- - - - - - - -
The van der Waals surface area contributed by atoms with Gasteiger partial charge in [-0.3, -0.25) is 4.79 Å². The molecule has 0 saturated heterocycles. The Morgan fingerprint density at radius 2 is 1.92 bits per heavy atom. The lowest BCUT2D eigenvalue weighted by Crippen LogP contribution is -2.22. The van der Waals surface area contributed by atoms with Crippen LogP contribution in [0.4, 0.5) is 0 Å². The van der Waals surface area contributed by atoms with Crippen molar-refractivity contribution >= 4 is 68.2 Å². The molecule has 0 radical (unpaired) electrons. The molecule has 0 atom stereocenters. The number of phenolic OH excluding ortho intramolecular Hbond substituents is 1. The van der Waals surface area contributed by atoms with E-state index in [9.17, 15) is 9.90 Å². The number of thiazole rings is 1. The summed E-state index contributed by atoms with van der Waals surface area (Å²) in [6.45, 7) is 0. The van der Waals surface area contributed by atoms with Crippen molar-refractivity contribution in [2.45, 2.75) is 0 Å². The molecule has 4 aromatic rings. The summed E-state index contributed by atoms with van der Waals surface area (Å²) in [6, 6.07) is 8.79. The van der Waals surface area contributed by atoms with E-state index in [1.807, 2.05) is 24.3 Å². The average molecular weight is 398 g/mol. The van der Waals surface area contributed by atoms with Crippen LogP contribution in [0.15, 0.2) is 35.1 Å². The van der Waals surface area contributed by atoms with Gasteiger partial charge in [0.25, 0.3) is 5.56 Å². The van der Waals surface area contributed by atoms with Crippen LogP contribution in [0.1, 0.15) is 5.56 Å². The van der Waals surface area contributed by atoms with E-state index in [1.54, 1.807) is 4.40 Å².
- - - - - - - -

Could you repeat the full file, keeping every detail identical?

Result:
The van der Waals surface area contributed by atoms with Gasteiger partial charge in [-0.3, -0.25) is 4.79 Å². The molecule has 0 saturated heterocycles. The Morgan fingerprint density at radius 2 is 1.92 bits per heavy atom. The lowest BCUT2D eigenvalue weighted by Crippen LogP contribution is -2.22. The van der Waals surface area contributed by atoms with Crippen LogP contribution in [0.4, 0.5) is 0 Å². The van der Waals surface area contributed by atoms with Crippen molar-refractivity contribution >= 4 is 68.2 Å². The molecule has 0 radical (unpaired) electrons. The molecule has 0 atom stereocenters. The number of phenolic OH excluding ortho intramolecular Hbond substituents is 1. The van der Waals surface area contributed by atoms with E-state index in [9.17, 15) is 9.90 Å². The number of thiazole rings is 1. The summed E-state index contributed by atoms with van der Waals surface area (Å²) in [6.45, 7) is 0. The van der Waals surface area contributed by atoms with Crippen molar-refractivity contribution in [2.45, 2.75) is 0 Å². The molecule has 4 aromatic rings. The summed E-state index contributed by atoms with van der Waals surface area (Å²) in [6, 6.07) is 8.79. The van der Waals surface area contributed by atoms with E-state index in [1.807, 2.05) is 24.3 Å². The average molecular weight is 398 g/mol. The van der Waals surface area contributed by atoms with Crippen LogP contribution in [0.15, 0.2) is 35.1 Å². The van der Waals surface area contributed by atoms with Gasteiger partial charge in [0.25, 0.3) is 5.56 Å². The van der Waals surface area contributed by atoms with Crippen LogP contribution in [0.1, 0.15) is 5.56 Å². The van der Waals surface area contributed by atoms with E-state index in [1.54, 1.807) is 4.40 Å².